You are seemingly genuinely positive person most of the time, which is really refreshing, by the way, out of curiosity, what is something that someone does or says that immediately annoys you? Or upsets you?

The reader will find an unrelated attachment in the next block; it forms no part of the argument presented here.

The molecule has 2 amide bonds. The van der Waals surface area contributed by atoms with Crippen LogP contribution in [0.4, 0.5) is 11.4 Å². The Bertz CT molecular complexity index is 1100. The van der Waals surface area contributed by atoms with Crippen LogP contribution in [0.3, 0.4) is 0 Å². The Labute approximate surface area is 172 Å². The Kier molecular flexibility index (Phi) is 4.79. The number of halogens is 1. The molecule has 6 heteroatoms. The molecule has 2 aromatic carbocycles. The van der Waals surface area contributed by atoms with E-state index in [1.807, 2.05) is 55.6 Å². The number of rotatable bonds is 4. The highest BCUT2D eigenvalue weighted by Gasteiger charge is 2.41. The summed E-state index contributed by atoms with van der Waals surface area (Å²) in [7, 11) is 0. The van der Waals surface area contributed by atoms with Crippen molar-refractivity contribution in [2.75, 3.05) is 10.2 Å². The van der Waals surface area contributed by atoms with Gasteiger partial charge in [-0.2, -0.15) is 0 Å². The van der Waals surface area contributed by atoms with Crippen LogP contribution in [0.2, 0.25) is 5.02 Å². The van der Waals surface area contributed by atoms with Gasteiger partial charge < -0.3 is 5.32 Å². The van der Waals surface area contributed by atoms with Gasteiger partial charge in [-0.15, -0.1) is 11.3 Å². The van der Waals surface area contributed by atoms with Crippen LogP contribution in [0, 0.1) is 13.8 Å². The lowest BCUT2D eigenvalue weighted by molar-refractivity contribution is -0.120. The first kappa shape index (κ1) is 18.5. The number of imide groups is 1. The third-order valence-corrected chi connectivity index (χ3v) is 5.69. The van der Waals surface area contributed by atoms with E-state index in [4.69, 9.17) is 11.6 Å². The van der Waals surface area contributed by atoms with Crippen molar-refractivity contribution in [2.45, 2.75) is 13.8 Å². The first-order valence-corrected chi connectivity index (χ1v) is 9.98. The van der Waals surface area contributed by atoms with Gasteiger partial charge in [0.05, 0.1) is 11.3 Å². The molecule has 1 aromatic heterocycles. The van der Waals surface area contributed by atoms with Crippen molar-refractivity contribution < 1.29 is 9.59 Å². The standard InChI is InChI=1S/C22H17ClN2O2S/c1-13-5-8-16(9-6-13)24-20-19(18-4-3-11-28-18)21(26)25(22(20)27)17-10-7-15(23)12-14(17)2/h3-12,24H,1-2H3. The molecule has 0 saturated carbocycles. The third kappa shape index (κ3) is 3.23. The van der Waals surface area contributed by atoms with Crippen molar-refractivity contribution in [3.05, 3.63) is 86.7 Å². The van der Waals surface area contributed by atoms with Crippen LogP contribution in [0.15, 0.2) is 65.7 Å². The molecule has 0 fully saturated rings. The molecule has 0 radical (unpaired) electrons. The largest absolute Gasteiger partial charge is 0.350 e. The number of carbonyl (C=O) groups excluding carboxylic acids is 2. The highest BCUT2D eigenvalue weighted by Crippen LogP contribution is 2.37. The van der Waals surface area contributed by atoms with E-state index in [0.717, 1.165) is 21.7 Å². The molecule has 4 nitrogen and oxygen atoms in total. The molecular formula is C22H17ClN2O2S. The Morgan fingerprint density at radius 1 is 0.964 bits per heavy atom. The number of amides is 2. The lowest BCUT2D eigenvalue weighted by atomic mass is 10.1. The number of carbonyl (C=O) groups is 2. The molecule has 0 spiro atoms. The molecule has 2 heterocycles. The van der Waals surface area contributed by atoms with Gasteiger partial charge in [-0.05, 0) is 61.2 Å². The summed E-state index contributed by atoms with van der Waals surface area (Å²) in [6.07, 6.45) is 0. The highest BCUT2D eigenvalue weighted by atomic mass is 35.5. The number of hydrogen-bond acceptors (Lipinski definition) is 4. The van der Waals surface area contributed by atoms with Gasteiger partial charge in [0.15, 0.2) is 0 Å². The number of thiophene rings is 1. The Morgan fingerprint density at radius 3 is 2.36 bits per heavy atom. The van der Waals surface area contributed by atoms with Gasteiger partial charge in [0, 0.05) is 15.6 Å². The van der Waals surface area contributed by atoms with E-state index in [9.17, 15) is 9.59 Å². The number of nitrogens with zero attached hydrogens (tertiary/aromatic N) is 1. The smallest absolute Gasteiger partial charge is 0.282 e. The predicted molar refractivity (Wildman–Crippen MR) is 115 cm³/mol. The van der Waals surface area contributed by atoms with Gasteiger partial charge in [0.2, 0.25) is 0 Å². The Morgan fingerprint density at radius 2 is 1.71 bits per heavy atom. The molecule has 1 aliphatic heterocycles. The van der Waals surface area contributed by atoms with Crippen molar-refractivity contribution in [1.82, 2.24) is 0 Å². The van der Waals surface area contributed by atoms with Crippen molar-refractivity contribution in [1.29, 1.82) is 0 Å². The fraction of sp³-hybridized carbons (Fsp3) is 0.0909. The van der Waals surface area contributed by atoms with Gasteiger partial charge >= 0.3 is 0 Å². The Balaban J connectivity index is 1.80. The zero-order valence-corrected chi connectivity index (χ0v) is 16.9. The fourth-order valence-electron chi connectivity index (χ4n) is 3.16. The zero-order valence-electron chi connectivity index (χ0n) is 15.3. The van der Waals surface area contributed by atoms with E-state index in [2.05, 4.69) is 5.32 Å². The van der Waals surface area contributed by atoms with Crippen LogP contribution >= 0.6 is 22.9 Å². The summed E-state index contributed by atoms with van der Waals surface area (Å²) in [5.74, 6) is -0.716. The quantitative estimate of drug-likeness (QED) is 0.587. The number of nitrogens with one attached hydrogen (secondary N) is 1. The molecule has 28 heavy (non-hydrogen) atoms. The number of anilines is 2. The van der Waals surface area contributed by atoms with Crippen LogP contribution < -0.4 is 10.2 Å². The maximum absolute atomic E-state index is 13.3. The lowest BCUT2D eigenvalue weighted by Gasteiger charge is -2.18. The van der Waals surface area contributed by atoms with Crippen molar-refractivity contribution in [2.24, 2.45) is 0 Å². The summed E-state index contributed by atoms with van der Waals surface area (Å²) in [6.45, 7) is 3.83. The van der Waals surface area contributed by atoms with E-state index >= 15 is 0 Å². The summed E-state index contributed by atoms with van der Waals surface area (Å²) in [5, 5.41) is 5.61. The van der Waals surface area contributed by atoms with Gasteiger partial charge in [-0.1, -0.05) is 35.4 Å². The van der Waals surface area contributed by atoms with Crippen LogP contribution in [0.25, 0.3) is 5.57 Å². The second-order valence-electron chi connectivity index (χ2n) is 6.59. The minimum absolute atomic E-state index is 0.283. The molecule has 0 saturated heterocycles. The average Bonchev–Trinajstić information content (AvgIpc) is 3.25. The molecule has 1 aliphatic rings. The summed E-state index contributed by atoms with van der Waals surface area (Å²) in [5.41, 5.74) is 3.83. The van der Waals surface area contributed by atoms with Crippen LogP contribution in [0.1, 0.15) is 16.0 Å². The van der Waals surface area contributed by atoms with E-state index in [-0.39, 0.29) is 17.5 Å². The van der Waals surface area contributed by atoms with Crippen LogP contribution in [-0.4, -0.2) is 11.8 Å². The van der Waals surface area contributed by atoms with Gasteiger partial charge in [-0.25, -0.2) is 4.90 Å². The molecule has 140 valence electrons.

“That's such an interesting question about pet peeves. And I travel a bunch, right? And this is so silly, and it's so petty. But my biggest pet peeve is people in airports, who like, have no sense of the space around them. So here's what I'm talking about. Everybody's kind of walking at like a similar pace. And this is the same thing you know, when you're going anywhere, a train station will be a similar thing to so in the airport, you know, you're going from point A to point B, and it's fascinating that when you're keeping up with the pace of the person walking in front of you, and they'll just stop dead in their tracks, they'll just stop. And you have to do everything in your power to not crash into them with your suitcase. And it's just amazing to me how someone can be so unaware of their surroundings. If you got to stop to, you know, check the signage, or you want to stop to go Oh, does that store serve Fiji Water, have Fiji Water? Or oh my gosh, are those Skittles there? I think you need to like, kind of like you're on a highway, you can like pull over to the side and look? Like, it's just amazing. The next time you're in an airport, you'll know exactly what I'm talking about if you aren't already with me on this ride here. But it's this idea of like, walk, walk, walk, and they just stop. And then you're like, woah, oh my gosh. So that's it. It's so small. It's so petty. And I think, you know, kind of tying into the last thing that we talked about just lack of communication in general. Not just talking professionally, but personally to like, when someone, you ask someone a question, I think that, you know, response is, like, when you're talking to a friend, a family member or someone you like, have an ongoing relationship with, and you send them a message and they don't respond. I get that people get busy. But I think that that's another one for me is just like, oh, man, come on, like, we were, we were going back and forth, we were ping ponging with these messages. And then you're like, hey, so whatever the question happens to be, and then there's no response. And then you know, you follow up a few days later, and then they go, Oh, my gosh, I can't believe I missed this. I'm so sorry. So I think that that's, that's it for me. I know, the airport one is so silly. If you ever see me in an airport, you'll know I mean, doesn't happen all the time. It doesn't happen in every airport trip. But when it does, it's like I just kind of wish, just kind of wish you knew you knew there were you know, dozens of other people walking behind you.”